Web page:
That’s not to say that the Belmont is entirely well-behaved. There’s at least one fracas in the patio section that I watch. No punches are thrown, though, and it’s quickly broken up by the attendant, who asks one of the guys to leave. And during one of the races preceding the Belmont, a physically imposing, heavily-tattooed guy behind us strings together an angry curse-laded monologue deriding the horse he presumably bet on for running “like a fucking donkey.” When his invective finally ends, my traveling companion Jess, a native of these parts, remarks quietly, “It’s nice to be reminded that we’re still on Long Island.”
Rowdy neighbors aside, our seats are in the grandstand right at the 1/8-mile pole, and the view is pretty spectacular. From here the entire track is visible and watching each race is really enjoyable; as the horses come down the homestretch, each section from left to right rises successively and cheers in anticipation as the horses pass in front. It’s captivating stuff, and I find myself rising even for races I have no financial stake in; I’m not quite sure what I’m cheering for—some abstract idea of excitement, I guess—but it’s almost impossible to avoid.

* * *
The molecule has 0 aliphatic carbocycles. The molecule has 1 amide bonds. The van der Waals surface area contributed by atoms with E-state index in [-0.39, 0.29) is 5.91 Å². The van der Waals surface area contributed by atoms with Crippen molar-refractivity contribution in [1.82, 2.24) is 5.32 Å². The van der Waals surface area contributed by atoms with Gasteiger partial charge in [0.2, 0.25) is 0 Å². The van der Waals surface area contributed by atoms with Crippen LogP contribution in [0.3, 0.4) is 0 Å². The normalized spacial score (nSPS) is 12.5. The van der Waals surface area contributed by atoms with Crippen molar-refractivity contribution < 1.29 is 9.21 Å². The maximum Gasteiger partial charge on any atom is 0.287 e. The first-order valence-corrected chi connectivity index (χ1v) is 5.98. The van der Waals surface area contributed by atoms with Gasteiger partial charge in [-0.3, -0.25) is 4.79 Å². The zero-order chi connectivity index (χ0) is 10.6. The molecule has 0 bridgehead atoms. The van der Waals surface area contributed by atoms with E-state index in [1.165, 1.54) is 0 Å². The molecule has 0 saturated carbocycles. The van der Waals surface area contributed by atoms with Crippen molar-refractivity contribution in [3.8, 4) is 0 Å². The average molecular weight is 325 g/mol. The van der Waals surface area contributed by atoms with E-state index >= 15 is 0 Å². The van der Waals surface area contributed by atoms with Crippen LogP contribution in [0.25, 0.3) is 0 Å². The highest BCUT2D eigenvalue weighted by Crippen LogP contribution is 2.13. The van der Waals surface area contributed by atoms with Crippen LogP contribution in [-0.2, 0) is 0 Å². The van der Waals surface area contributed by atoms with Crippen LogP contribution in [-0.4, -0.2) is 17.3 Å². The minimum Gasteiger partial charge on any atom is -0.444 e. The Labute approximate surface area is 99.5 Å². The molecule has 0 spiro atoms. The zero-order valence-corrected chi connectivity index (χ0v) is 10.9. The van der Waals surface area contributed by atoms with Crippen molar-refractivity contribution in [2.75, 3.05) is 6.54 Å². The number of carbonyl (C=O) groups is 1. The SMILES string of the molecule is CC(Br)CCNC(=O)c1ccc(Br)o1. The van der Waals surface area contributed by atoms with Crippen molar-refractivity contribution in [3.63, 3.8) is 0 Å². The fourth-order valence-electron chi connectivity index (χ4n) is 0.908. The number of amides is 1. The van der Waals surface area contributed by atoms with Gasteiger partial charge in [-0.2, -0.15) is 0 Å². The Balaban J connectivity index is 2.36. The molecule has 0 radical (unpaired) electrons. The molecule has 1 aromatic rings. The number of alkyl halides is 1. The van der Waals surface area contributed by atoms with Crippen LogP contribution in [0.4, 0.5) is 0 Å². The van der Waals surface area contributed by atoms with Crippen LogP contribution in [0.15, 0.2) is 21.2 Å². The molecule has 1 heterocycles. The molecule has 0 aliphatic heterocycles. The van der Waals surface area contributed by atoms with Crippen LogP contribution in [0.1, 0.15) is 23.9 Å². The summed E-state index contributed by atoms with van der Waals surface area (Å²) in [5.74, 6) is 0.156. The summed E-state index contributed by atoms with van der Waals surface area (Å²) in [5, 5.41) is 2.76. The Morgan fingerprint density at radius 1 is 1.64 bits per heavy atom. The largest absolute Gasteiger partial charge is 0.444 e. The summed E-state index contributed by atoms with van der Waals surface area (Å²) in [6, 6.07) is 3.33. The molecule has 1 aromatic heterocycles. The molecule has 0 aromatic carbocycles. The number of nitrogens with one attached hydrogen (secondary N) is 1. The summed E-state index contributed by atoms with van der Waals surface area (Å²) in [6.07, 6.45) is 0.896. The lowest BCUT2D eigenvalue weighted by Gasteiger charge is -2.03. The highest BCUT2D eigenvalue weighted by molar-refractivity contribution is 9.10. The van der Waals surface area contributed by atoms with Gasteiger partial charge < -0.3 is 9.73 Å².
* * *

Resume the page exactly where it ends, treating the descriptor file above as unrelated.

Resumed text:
Before the running of the Belmont Stakes they play Sinatra’s rendition of “New York, New York” and many sing along. At the Kentucky Derby they have a marching band play “My Old Kentucky Home,” and the eyes of all the blue-blood Kentucky ladies in Derby bonnets begin to mist. Here the atmosphere more closely resembles a karaoke bar.
I wonder, though, if the difference in the tones and emotional registers of these songs helps explain some of the differences in atmosphere at these events. “My Old Kentucky Home” is really sentimental, as the speaker fondly recalls the titular home he left behind. At the Preakness, they play “Maryland, My Maryland” another nineteenth-century sentimental song. Both of these songs have questionable politics: some of the racial terminology (like “darkies,” for example) in “My Old Kentucky Home” has been swapped out for more palatable terms, and “Maryland, My Maryland” is a song about saving the speaker’s beloved state from the clutches of Union troops as they marched through Baltimore during the Civil War. While it’s highly unlikely, obviously, that the drunken masses in the infields at the Derby and Preakness care about the emotions that these songs are mean to evoke , the fact that the races are seen as occasions for nostalgic, sentimental songs probably charges these events with a different kind of energy. Whatever that energy is, I’m glad it isn’t present here.